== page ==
Biblical and historical records, indicate many giants occupied Transjordan - the area East of the River Jordan - One City called Bashan - historically located in the North of Jordan near the Yarmouk River was called "The Land of the Giants" (or Rephaim, Deuteronomy iii. 13)
Og, King of Bashan - slept on a huge bed which had a frame of iron alleged to have been about fourteen feet long and six feet wide. (See Deuteronomy 3:11) The Prophet Moses is said to have slain King Og, some where around 1300-1400BC - and around the time of the 'EXODUS' - the event of Exodus is celebrated annually by followers of the Jewish faith under the Hebrew name for the festival "Pesach" .
Tradition has it - that Og lived up to about the age of 900 years. He must have been a very outstanding warrior and king to have accrued such a fantastic history. His supposedly long life allowed him to interact with the greatest religious leaders from the Old Testament - across a very long span of time. This chronology of long life for both Og and the patriarchs makes it difficult for Biblical scholars to date these events accurately.
Zamzummim were a race of giants who inhabited the region East of the Jordan which later was occupied by the Ammonites who displaced them in the Hisban and Rabboth Ammon- (Amman) area and stretching south to Moab. They are identified with the Rephaim (Deuteronomy 2:20). They may be the same as the Zuzim mentioned in connection with the Rephaim in ( Genesis 14:5 )
Make of it what you will - if interested search more yourself - it's definitely very intriguing.
The Mesha stele is the longest Iron Age inscription ever found in the region, constitutes the major evidence for the Moabite language, and is a "corner-stone of Semitic epigraphy and Palestinian history". The stele, whose story parallels, with some differences, an episode in the Bible's Books of Kings (2 Kings 3:4-8), provides invaluable information on the Moabite language and the political relationship between Moab and Israel at one moment in the 9th century BCE.
The stone was discovered intact by Frederick Augustus Klein, an Anglican missionary, at the site of ancient Dibon (now Dhiban, Jordan), in August 1868. Klein was led to it by a local Bedouin, although neither of them could read the text.
It is the most extensive inscription ever recovered that refers to the kingdom of Israel (the "House of Omri"); it bears the earliest certain extra-biblical reference to the Israelite god Yahweh, and—if French scholar André Lemaire's reconstruction of a portion of line 31 is correct—the earliest mention of the "House of David" (i.e., the kingdom of Judah). It is also one of four known contemporary inscriptions containing the name of Israel.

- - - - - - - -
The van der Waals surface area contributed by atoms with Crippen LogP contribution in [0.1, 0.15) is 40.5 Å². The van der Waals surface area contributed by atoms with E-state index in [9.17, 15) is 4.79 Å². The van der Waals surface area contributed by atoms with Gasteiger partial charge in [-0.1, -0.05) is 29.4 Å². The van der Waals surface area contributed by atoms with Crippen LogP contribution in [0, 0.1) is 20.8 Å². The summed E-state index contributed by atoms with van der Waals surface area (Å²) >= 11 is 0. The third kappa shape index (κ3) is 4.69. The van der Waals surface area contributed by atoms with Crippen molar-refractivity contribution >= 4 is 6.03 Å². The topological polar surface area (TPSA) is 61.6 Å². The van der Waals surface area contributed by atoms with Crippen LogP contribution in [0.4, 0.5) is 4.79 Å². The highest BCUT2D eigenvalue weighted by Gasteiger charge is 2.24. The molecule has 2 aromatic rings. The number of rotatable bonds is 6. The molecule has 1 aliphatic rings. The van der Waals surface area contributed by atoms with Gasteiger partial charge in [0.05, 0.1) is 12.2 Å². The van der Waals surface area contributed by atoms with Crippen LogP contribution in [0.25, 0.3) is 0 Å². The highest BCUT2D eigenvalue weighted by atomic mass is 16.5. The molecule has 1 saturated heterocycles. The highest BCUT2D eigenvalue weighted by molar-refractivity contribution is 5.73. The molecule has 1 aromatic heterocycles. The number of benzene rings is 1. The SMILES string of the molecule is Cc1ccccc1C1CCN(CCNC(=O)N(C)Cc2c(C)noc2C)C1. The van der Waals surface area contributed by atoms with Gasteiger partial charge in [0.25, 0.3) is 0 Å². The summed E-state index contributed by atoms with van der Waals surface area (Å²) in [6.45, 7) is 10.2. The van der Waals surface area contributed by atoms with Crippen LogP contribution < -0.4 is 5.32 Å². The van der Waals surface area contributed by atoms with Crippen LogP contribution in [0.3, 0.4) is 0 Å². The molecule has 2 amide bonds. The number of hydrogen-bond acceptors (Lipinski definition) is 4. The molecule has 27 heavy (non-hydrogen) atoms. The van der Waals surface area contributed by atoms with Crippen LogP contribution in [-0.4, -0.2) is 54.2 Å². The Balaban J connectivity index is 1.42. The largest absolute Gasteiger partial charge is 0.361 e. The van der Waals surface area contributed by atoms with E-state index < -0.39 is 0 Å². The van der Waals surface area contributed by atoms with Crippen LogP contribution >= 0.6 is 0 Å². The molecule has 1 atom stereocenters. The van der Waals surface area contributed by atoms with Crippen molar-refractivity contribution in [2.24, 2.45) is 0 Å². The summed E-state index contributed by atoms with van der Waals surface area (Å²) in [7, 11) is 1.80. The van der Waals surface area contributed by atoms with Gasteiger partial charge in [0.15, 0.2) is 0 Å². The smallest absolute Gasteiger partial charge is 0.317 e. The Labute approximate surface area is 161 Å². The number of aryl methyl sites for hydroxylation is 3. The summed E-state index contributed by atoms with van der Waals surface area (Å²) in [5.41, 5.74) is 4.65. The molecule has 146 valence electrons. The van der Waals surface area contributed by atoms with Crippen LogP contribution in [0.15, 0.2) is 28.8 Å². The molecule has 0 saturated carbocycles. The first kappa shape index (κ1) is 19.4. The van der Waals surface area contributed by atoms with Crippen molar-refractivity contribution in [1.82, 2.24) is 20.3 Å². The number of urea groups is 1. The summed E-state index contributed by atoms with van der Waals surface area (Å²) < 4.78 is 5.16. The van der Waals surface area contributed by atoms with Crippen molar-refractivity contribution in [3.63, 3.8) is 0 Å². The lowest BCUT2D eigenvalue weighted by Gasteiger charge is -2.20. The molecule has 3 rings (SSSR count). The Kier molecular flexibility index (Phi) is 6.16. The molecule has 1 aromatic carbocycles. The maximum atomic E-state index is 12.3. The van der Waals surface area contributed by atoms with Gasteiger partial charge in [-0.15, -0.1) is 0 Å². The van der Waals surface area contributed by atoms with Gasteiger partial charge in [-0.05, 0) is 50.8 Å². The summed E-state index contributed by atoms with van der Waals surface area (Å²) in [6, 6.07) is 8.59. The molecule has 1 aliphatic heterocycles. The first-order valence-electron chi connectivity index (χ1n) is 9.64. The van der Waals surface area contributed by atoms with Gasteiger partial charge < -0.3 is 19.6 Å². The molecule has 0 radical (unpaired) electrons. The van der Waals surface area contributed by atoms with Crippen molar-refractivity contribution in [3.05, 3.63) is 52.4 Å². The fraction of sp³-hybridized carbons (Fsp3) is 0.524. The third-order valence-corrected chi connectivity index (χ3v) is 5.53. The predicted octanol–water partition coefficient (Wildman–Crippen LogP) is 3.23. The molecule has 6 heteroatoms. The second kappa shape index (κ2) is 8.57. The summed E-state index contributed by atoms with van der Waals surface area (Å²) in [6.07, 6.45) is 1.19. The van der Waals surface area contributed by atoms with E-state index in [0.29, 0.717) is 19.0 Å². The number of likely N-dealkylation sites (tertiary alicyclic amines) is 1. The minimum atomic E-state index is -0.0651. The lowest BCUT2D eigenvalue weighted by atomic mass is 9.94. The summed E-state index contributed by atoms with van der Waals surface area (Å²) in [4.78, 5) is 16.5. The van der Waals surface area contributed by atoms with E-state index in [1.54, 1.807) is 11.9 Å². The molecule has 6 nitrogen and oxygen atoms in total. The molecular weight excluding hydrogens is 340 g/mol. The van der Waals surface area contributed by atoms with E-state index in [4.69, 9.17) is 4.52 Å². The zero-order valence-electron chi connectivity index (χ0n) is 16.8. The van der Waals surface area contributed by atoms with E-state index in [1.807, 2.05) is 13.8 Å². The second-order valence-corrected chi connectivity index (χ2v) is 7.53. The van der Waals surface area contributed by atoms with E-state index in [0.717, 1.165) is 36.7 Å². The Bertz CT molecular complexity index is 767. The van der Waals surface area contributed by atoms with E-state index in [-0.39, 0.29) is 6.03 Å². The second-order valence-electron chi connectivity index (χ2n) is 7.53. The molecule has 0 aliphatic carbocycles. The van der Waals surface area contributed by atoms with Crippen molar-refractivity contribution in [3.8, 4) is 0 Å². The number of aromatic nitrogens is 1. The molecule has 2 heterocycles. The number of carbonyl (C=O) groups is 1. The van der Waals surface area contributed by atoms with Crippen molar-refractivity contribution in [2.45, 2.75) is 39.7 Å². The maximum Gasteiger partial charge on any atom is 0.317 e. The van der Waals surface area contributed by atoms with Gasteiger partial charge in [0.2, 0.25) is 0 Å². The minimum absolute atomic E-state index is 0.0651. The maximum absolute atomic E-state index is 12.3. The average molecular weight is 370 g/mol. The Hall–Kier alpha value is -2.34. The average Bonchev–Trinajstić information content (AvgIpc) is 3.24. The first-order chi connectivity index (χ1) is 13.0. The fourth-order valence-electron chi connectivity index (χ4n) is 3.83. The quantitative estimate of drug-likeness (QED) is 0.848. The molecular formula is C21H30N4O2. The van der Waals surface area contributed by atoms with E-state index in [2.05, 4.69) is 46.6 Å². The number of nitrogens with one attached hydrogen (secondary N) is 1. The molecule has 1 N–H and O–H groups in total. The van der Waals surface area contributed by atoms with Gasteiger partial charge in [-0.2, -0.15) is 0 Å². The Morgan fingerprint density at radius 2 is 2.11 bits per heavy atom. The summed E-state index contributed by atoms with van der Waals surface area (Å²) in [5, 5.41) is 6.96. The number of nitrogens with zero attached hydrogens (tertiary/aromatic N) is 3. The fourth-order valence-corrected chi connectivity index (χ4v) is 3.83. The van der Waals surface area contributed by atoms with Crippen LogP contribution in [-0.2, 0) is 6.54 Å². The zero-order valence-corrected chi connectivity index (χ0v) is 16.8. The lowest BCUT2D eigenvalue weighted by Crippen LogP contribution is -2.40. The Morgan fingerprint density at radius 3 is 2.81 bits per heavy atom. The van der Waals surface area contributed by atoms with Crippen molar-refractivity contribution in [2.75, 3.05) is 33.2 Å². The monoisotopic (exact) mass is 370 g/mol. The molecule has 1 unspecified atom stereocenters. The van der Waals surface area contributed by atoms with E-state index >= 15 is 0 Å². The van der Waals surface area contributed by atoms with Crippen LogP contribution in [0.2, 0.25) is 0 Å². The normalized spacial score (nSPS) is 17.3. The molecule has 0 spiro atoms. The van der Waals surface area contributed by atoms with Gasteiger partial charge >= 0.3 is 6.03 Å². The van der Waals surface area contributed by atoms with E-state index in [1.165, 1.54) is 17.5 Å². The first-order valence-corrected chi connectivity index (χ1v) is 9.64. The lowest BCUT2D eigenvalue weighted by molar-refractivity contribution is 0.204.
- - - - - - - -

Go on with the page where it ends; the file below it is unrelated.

The stele is currently on display in France at the Louvre museum and Jordan has requested its return.
TRANSLATION OF THE MESHA STELE
by K. C. Hanson
(Adapted from Albright 1969:320-21)
I am Mesha, son of Kemosh[-yatti], the king of Moab, the Dhibanite. My father was king over Moab for thirty years, and I became king after my father. And I made this high-place for Kemosh in Qarcho . . . because he has delivered me from all kings, and because he has made me look down on all my enemies.
Omri was the king of Israel, and he oppressed Moab for many days, for Kemosh was angry with his land. And his son reigned in his place; and he also said, "I will oppress Moab!" In my days he said so. But I looked down on him and on his house, and Israel has been defeated; it has been defeated forever! And Omri took possession of the whole land of Medeba, and he lived there in his days and half the days of his son: forty years. But Kemosh restored it in my days.
And I built Baal-Meon, and I built a water reservoir in it. And I built Qiryaten. And the men of Gad lived in the land of Atarot from ancient times; and the king of Israel built Atarot for himself, and I fought against the city and captured it. And I killed all the people of the city as a sacrifice for Kemosh and for Moab. And I brought back the fire-hearth of his uncle from there; and I brought it before the face of Kemosh in Qerioit, and I made the men of Sharon live there, as well as the men of Maharit.
And Kemosh said to me, "Go, take Nebo from Israel." And I went in the night and fought against it from daybreak until midday, and I took it and I killed the whole population: seven thousand male subjects and aliens, and female subjects, aliens, and servant girls. For I had put it to the ban for Ashtar Kemosh. And from there I took Yahweh's vessels, and I presented them before Kemosh's face.
And the king of Israel had built Yahaz, and he stayed there throughout his campaign against me; and Kemosh drove him away before my face. And I took two hundred Moabite men, its entire division, and I led it up to Yahaz. And I have taken it in order to add it to Dhiban. I have built Qarcho, the wall of the woods, and the wall of the citadel; and I have built its gates; and I have built its towers; and I have built the king's house; and I have made the double reservoir for the spring in the innermost part of the city.
Now the innermost part of the city had no cistern, in Qarcho, and I said to all the people, "Each one of you shall make a cistern in his house." And I cut the moat for Qarcho by using Israelite prisoners. I have built Aroer, and I constructed the military road in Arnon. I have built Beth-Bamot, for it had been destroyed. I have built Bezer, for it lay in ruins. And the men of Dhiban stood in battle formation, for all Dhiban were in subjection. And I am the king over the hundreds in the towns that I have added to the land. And I have built Beth-Medeba and Beth-Diblaten and Beth-Baal-Meon, and I brought there . . . flocks of the the land. And Hauranen, there lived . . .
Kemosh said to me, "Go down, fight against Hauranen!" I went down . . . and Kemosh restored it in my days . . .